The purpose of my work is to clarify the contingencies that enable the normative expectations of deliberative democracy in the context of interracial deliberation, as well as to understand the conditions under which deliberation contributes to the contrary, and catalyzes racial prejudice and group polarisation. I argue that understanding how interracial deliberation can promote the expectations of deliberative theory, such as the identification of common interests or mutual-recognition across racial divides, entails understanding the context under which discourse takes place. For instance, I show that communication between members of different races is less likely to promote beneficial outcomes when discussion partners suffer from economic or material insecurity, and if resultant interracial interactions are characterized by fear, distrust, or hatred. The role of emotions is central to my understanding of the possibility for successful discourse. In this piece I justify the use of deliberative theory as a framework for understanding race-relations and white values and opinions. I also consider the macro-level antecedents to affect; that is, I consider the structural features of American society that shape the feelings whites harbour toward blacks. The importance of affect for deliberation is reviewed. The effects of interracial socialisation and diversity in communication networks on value and opinion formation are also considered. In this piece I employ original research to clarify the relationship between affect, interracial socialisation, and the racial attitudes of whites. Using data from the Detroit Area Study (2004) I find that variables measuring both the social and economic well-being of neighbourhoods, as well as a variable measuring beliefs about ‘special favours’ for blacks, have a significant impact on the feelings whites harbour toward blacks.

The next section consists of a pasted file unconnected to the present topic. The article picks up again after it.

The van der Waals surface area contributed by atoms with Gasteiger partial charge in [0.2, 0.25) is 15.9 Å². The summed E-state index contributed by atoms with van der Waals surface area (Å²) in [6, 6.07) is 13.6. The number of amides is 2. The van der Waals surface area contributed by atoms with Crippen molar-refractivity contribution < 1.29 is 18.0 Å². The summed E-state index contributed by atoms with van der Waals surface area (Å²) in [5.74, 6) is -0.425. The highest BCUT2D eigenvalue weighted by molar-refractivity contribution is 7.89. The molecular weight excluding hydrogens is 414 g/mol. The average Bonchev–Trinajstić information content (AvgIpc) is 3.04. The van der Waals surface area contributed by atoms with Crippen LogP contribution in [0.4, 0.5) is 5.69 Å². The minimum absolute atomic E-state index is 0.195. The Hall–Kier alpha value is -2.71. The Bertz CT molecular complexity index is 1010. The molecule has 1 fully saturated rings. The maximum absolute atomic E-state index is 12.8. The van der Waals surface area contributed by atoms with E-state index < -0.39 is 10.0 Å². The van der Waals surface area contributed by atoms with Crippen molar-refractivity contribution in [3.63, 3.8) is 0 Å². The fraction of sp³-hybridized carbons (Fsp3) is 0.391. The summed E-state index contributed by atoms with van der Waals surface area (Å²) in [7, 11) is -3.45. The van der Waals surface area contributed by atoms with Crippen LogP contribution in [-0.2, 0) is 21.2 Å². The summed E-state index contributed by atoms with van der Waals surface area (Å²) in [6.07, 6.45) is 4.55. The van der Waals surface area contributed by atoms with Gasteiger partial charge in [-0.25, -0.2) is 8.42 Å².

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Cruelty and you: the discipline of great suffering in Nietzsche philosophy of agnecy (2011)

The concept of cruelty in Nietzsche’s thought does not in actuality speak to malice or violence,rather it refers to a disposition to self and world that we must adopt in order to most effectively organize our capacities of agency. Nietzsche locates our profound need to situate ourselves interpretatively against a world characterized by meaninglessness as the source of agency, in so doing, we provide a build a frame within which our worldly actions can be infused with meaning, and thereby derive a sense of ontological security. Contemporary interpretations, Nietzsche charges, actually frustrate our meaningful exercise of agency insofar as the sense of security theyengender is the product of interpretative avoidance of, rather than engagement with, the ‘real’ world, marked as it is by the presence of flux, change, death, and suffering. Against these interpretations, Nietzsche asserts that we must be cruel to ourselves, adopting more realistic accounts of the world, and deriving our certainty from an ethic of challenge whereby we attempt to assert ourselves against the world. By recognizing constraint as the chief condition for freedom, Nietzsche suggests that we can adopt an attitude towards ourselves and the world characterized by self-discipline. In so doing, we can situate the products of our interpretive activity as the grounds for all value, and work to hold ourselves accountable to self-imposed standards that most permit the confluence of self-certainty in, and creative engagement with, the world. Such an interpretation offers greater purchase on contemporary political and ethical concernsthan readings of Nietzsche as an aristocratic radicalist, valuing the creation of higher men at the expense of the great majority of mankind. Instead, Nietzsche in this reading expresses a deepconcern for creating better people in general. In this regard, Nietzsche’s philosophy of agency,and its close relationship to cruelty, can be deployed to interrogate contemporary interpretations and ethical commitments that may be hindering our ability as a culture to promote the meaningful self-experience of agency, and thus, enjoy both freedom and autonomy inNietzsche’s terms.